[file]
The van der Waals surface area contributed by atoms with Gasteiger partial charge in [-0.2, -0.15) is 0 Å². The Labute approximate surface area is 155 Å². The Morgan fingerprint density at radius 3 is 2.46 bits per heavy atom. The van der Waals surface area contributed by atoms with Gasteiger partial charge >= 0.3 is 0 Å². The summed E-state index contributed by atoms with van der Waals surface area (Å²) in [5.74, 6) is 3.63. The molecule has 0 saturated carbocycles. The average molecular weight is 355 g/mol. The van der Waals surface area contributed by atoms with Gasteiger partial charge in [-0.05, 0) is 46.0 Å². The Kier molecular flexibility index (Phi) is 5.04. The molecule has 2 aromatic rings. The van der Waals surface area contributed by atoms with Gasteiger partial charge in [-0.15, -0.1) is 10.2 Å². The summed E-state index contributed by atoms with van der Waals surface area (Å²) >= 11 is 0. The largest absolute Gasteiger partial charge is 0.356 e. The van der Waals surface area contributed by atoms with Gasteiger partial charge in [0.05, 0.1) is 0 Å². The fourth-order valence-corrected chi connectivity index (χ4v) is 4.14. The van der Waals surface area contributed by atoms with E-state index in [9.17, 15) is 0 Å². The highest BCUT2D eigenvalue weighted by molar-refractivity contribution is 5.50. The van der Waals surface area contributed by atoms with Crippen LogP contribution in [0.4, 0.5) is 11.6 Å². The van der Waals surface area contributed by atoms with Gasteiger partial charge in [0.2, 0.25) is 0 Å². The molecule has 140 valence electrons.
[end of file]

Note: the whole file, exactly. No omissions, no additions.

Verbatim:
The van der Waals surface area contributed by atoms with Gasteiger partial charge in [-0.2, -0.15) is 0 Å². The Labute approximate surface area is 155 Å². The Morgan fingerprint density at radius 3 is 2.46 bits per heavy atom. The van der Waals surface area contributed by atoms with Gasteiger partial charge >= 0.3 is 0 Å². The summed E-state index contributed by atoms with van der Waals surface area (Å²) in [5.74, 6) is 3.63. The molecule has 0 saturated carbocycles. The average molecular weight is 355 g/mol. The van der Waals surface area contributed by atoms with Gasteiger partial charge in [-0.05, 0) is 46.0 Å². The Kier molecular flexibility index (Phi) is 5.04. The molecule has 2 aromatic rings. The van der Waals surface area contributed by atoms with Gasteiger partial charge in [-0.15, -0.1) is 10.2 Å². The summed E-state index contributed by atoms with van der Waals surface area (Å²) >= 11 is 0. The largest absolute Gasteiger partial charge is 0.356 e. The van der Waals surface area contributed by atoms with Gasteiger partial charge in [0.05, 0.1) is 0 Å². The fourth-order valence-corrected chi connectivity index (χ4v) is 4.14. The van der Waals surface area contributed by atoms with E-state index in [9.17, 15) is 0 Å². The highest BCUT2D eigenvalue weighted by molar-refractivity contribution is 5.50. The van der Waals surface area contributed by atoms with Crippen LogP contribution in [0.4, 0.5) is 11.6 Å². The van der Waals surface area contributed by atoms with Gasteiger partial charge in [0.2, 0.25) is 0 Å². The molecule has 140 valence electrons.